A massive ice floe made its way through the Mohawk River after dark on Wednesday, and scientists and emergency managers were able to watch it happen in real time without even being there.
A new river ice monitoring system - including a webcam on the Mohawk River that went online Saturday - is believed to be the most-advanced system of its kind.
The U.S. Geological Survey credits Union College, the New York Power Authority, Brookfield Renewable Power and the state Department of Environmental Conservation with taking part in establishing the new Mohawk River Ice Jam Monitoring site.
Scientists at the USGS devised a method of estimating the impact ice has on the levels of the Mohawk River using USGS stream gauges situated at Lock-E8 in Glenville and near Freeman's Bridge.
The new webcam, positioned near Schenectady's oft-flooded Stockade neighborhood, provides a look at what's happening between those sites.
"This is a fantastic development and it's something that a whole bunch of people have been working on," said Union College Geology Professor John Garver, one of those involved in the system's creation.
It's been a goal of numerous people for the past 10 years now, Garver said.
Up until now, emergency managers had to send police or others down to the river to see where the ice was jamming up, Garver said.
Now, they can take a look from a computer at the office.
"The first time that it was going through Sunday the whole system was working and we could monitor everything in real time," Garver said.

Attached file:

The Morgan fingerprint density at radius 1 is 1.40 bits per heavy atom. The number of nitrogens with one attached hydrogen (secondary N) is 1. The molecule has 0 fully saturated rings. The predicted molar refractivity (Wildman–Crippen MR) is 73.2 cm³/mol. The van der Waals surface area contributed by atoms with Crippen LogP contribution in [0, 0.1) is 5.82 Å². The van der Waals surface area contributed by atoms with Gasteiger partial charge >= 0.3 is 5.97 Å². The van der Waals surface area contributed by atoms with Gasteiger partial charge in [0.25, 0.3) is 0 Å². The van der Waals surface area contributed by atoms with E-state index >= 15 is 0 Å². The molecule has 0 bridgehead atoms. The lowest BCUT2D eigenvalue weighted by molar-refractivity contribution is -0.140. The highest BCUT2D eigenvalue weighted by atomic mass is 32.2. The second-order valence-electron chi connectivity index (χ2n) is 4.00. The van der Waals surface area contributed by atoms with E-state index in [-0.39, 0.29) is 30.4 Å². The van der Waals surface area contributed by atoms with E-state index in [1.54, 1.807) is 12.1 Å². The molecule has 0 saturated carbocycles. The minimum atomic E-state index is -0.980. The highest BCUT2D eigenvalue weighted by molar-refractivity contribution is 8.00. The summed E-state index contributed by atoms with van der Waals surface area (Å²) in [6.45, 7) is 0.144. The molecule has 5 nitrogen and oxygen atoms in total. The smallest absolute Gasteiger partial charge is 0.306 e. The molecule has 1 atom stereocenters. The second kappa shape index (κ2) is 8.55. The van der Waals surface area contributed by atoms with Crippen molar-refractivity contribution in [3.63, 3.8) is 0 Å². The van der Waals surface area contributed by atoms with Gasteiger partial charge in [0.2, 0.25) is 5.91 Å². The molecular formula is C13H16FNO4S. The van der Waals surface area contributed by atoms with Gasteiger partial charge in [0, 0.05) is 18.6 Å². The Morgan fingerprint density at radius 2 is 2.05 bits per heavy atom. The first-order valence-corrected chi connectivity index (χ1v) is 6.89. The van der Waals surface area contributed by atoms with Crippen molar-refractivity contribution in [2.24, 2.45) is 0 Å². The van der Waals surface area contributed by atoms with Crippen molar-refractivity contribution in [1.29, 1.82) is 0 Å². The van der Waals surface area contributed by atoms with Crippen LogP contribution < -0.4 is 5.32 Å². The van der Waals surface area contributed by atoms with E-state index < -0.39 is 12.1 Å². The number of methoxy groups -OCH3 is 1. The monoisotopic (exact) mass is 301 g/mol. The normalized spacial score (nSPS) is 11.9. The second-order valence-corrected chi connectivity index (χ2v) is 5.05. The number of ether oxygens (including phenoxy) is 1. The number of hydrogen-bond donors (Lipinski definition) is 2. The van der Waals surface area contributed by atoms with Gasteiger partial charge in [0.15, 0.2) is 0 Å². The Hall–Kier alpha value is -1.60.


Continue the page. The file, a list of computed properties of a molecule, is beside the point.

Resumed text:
"Where the ice is, how the ice is moving throughout the system. I'm happy and proud that we got this. I don't think there's another one like this in the world," Garver said.
"This does seem to be a fairly unique setup," said Gary Wall, a hydrologist at the USGS Water Science Center in Troy who set up the system.
The site, using USGS gauge data, allows scientists to see the difference between the river's level between Lock-E8 and at Freeman's Bridge.
"When we see that there's a difference between what we expect and what there actually is during this time of year, we can attribute that to the amount of ice in the river," Wall said.
"It gives you tremendous extra information when we're looking at these two sites, as to what's going on," Wall said.
Schenectady County deputy emergency management director Kyle Rudolphsen said he was not at liberty to discuss the new system.
The county's emergency management personnel have been involved in its development and they are already monitoring the site, according to the Wall.
"They've been a big partner in this as well. They and the residents of Schenectady are the primary folks benefitting from this," Wall said.
The webcam comes with additional features.
It's unclear yet if the site will handle hundreds of users all at once - but those who turn on the webcam are able to tell it to focus on the Amtrak bridge that crosses the river - or tell it to pan upstream to view what's headed for the bridge.
It also centers on the river between the two points on request. It takes about 15 seconds to respond to a request to move.
And during the evening, the webcam continues recording using infrared, providing a view officials would have to get by going to the river and using a flashlight.
People interested in watching the ice flow can do so online on the site at http://ny.water.usgs.gov/flood/MohawkIce/index.html.
Another site offers a glimpse at what happens to the ice when it cascades over the Cohoes Falls downstream of Lock-E7.
It's not a real-time running Web cam, but the camera set up at Cohoes Falls refreshes its snapshot about four times daily.
That site can be viewed online at http://ny.water.usgs.gov/rt/pub/01357500.htm.